9. 9. Our options? <ul><li>Pursue the project as described in previous CIPs </li></ul><ul><ul><li>Pros </li></ul></ul><ul><ul><ul><li>Construction & renovation will be done all at once. </li></ul></ul></ul><ul><ul><ul><li>Public & staff will be in a construction zone for one defined period of time. </li></ul></ul></ul><ul><ul><ul><li>Wouldn’t need to worry about future inflation of construction costs for later phases—get more for our money. </li></ul></ul></ul><ul><ul><li>Cons </li></ul></ul><ul><ul><ul><li>Project will likely have to wait. </li></ul></ul></ul><ul><ul><ul><li>The more time passes, the more inflation increases cost. </li></ul></ul></ul><ul><ul><ul><li>Possibility of needing to close building or restrict services/access for part of construction. </li></ul></ul></ul>
  10. 10. Our options? <ul><li>Pursue phased approach </li></ul><ul><ul><li>Pros </li></ul></ul><ul><ul><ul><li>Could increase workflow efficiencies in current building. </li></ul></ul></ul><ul><ul><ul><li>Smaller financial impacts rather than one larger one. </li></ul></ul></ul><ul><ul><ul><li>Greater likelihood of remaining open to public. </li></ul></ul></ul><ul><ul><li>Cons </li></ul></ul><ul><ul><ul><li>Gamble whether or not taxpayers will approve several different bonds/warrants for multiple phases over many years? (“you just had an addition.”) </li></ul></ul></ul><ul><ul><ul><li>Public & staff will have to deal with multiple, intermittent construction zones over several years. </li></ul></ul></ul><ul><ul><ul><li>Work spaces/collections will need to be shifted to accommodate construction/renovation. </li></ul></ul></ul>
  11. 11. And the finished product? <ul><li>Expanded Children’s Room with its own service desk, bathroom, craft & storytime areas. </li></ul><ul><li>Expanded Young Adult space. </li></ul><ul><li>Quiet reading areas and study rooms. </li></ul><ul><li>Large meeting room w/kitchenette & bathroom facilities for after hours access, capacity for 125-150. </li></ul><ul><li>Better handicapped accessibility. </li></ul><ul><li>More parking spaces for library & downtown. </li></ul><ul><li>Safer street entrance/egress. </li></ul><ul><li>Efficient workflow. </li></ul><ul><li>Happier patrons & staff! </li></ul>
  12. 12. Are public libraries really that important? <ul><li>In a recent study in Wisconsin, 30% of patrons surveyed indicated that while visiting their library, they spent an average of $25 they would not have otherwise spent at area businesses. </li></ul><ul><ul><li>If 30% of Wadleigh’s nearly 200,000 visits in 2009 resulted in just $10 being spent downtown, it would have generated $1.4 million in revenue for our local economy just last year . </li></ul></ul><ul><li>We attract thousands of people downtown each week… without competing with local businesses . </li></ul>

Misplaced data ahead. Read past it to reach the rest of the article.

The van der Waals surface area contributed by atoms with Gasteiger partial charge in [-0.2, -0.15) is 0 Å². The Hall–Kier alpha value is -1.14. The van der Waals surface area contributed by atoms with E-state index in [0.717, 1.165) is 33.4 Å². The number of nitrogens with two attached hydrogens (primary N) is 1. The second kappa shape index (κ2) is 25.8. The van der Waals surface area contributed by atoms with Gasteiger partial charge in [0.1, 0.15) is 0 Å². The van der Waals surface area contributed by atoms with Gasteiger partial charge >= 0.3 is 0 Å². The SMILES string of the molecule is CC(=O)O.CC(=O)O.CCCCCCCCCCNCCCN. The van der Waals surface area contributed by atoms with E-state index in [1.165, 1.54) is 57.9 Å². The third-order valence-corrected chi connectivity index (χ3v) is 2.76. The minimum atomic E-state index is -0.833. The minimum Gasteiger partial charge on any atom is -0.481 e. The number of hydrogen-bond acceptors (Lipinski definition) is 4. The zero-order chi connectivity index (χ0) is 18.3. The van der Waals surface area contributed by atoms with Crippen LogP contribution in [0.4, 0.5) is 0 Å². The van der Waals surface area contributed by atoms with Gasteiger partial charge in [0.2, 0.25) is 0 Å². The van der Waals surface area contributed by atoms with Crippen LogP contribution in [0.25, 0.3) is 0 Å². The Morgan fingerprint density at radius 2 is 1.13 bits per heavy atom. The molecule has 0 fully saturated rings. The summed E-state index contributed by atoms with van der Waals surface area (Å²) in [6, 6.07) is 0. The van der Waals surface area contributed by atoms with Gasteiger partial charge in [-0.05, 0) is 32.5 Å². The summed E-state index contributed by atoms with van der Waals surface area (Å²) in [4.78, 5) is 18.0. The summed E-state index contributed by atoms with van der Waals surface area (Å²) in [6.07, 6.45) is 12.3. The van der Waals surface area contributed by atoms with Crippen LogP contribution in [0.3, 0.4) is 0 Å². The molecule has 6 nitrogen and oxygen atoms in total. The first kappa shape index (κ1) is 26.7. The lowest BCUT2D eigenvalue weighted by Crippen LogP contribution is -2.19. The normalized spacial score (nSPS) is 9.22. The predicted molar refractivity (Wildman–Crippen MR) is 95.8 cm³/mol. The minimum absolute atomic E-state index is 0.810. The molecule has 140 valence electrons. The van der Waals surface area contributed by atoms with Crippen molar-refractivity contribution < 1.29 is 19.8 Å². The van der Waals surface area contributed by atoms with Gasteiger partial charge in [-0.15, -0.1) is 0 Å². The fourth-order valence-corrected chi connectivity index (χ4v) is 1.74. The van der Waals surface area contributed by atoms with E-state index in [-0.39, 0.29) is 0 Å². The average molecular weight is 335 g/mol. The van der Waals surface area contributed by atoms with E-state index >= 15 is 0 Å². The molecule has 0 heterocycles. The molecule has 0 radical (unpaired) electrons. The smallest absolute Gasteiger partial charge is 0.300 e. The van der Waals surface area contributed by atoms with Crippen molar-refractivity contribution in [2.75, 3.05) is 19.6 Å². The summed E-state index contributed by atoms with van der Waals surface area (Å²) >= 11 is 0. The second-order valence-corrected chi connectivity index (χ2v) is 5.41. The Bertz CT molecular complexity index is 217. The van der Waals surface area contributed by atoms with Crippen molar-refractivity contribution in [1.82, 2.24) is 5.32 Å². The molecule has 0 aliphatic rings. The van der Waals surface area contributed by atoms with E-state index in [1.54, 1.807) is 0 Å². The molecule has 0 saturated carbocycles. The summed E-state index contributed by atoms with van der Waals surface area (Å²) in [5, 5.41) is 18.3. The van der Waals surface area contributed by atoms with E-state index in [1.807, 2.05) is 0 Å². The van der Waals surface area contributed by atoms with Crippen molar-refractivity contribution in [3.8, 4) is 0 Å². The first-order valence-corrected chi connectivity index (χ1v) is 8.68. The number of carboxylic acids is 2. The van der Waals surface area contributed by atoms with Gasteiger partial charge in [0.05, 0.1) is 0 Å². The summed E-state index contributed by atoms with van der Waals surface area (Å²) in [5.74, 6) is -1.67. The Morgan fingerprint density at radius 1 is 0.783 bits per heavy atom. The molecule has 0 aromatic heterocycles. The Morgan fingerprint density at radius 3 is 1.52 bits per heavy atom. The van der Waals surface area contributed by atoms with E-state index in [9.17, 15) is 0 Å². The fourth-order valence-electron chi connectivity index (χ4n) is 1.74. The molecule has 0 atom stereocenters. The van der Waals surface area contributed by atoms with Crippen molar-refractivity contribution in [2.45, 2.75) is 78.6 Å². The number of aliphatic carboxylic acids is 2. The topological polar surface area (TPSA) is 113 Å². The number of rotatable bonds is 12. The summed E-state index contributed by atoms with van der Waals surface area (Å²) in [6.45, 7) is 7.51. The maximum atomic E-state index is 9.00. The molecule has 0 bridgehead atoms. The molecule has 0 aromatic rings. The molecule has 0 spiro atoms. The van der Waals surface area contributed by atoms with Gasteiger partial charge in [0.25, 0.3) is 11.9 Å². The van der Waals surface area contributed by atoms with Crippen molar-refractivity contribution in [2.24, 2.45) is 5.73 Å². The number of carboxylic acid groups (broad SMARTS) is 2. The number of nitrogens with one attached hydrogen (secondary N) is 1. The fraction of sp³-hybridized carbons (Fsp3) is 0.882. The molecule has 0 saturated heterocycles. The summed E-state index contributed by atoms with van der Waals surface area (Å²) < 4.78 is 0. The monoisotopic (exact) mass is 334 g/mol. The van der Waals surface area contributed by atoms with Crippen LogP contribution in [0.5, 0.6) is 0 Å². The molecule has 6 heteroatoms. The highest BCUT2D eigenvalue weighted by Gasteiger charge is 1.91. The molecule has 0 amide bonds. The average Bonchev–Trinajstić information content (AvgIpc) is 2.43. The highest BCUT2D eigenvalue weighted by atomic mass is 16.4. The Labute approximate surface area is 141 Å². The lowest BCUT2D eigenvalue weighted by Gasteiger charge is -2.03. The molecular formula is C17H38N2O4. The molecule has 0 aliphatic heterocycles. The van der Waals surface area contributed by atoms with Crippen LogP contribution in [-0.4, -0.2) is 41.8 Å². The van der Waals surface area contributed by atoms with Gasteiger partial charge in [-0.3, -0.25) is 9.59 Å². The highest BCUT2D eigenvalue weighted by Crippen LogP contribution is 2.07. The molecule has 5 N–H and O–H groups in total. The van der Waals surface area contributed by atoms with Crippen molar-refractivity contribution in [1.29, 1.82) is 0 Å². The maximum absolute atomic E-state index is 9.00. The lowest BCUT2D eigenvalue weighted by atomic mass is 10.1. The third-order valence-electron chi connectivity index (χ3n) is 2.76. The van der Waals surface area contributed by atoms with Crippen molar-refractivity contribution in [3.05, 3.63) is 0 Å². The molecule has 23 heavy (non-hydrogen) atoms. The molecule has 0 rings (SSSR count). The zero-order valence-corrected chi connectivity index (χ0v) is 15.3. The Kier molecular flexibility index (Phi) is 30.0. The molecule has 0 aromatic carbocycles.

13. 13. Are public libraries really that important? <ul><li>We offer: </li></ul><ul><ul><li>A safe place for teens & kids. </li></ul></ul><ul><ul><li>Access to current technology & assistance in how to use it. </li></ul></ul><ul><ul><li>Educational, cultural and entertaining programs for all ages. </li></ul></ul><ul><ul><li>Tutoring for immigrants trying to learn English. </li></ul></ul><ul><ul><li>Excellent resources in all formats. </li></ul></ul><ul><ul><li>Home & in-house access to cost-prohibitive databases. </li></ul></ul><ul><ul><li>Tax assistance & access to government forms. </li></ul></ul><ul><ul><li>Wireless internet and computer access. </li></ul></ul><ul><ul><li>A convenient location for public events and meetings. </li></ul></ul><ul><ul><li>A friendly, knowledgeable staff—several with post-graduate degrees in Information & Library Studies—to help patrons navigate resources to find what they need. </li></ul></ul>
  14. 14. <ul><li>Contrary to popular belief, computers are not the end of libraries. </li></ul><ul><ul><li>Public libraries began to add computers to their operations & services in the mid 1980s. </li></ul></ul><ul><ul><li>Since then, our usage has not declined but increased by a whopping 230% (an average of 10% each year since 1986). </li></ul></ul><ul><ul><li>Computers have only enhanced our services. </li></ul></ul><ul><li>“ My guess is [it will be] about 300 years until computers are as good as, say, your local reference library in search.”— Craig Silverstein, Director of Technology, Google.com </li></ul>Are public libraries really that important?
  15. 15. <ul><li>The Economic Contribution of Wisconsin Public Libraries to the Economy of Wisconsin http:// dpi.wi.gov/pld/pdf/wiimpactsummary.pdf </li></ul><ul><li>Library Use Calculator http:// www.nhlibrarians.org/calculator.html </li></ul><ul><li>Nashua Regional Planning Commission http:// www.nashuarpc.org/communities/milford.htm </li></ul><ul><li>New Hampshire-AIA Design Contest Entries http://aianhyac.webs.com/o8entries.htm </li></ul><ul><li>State of New Hampshire Community Profiles http:// www.nh.gov/nhes/elmi/htmlprofiles/milford.html </li></ul>References & Resources

×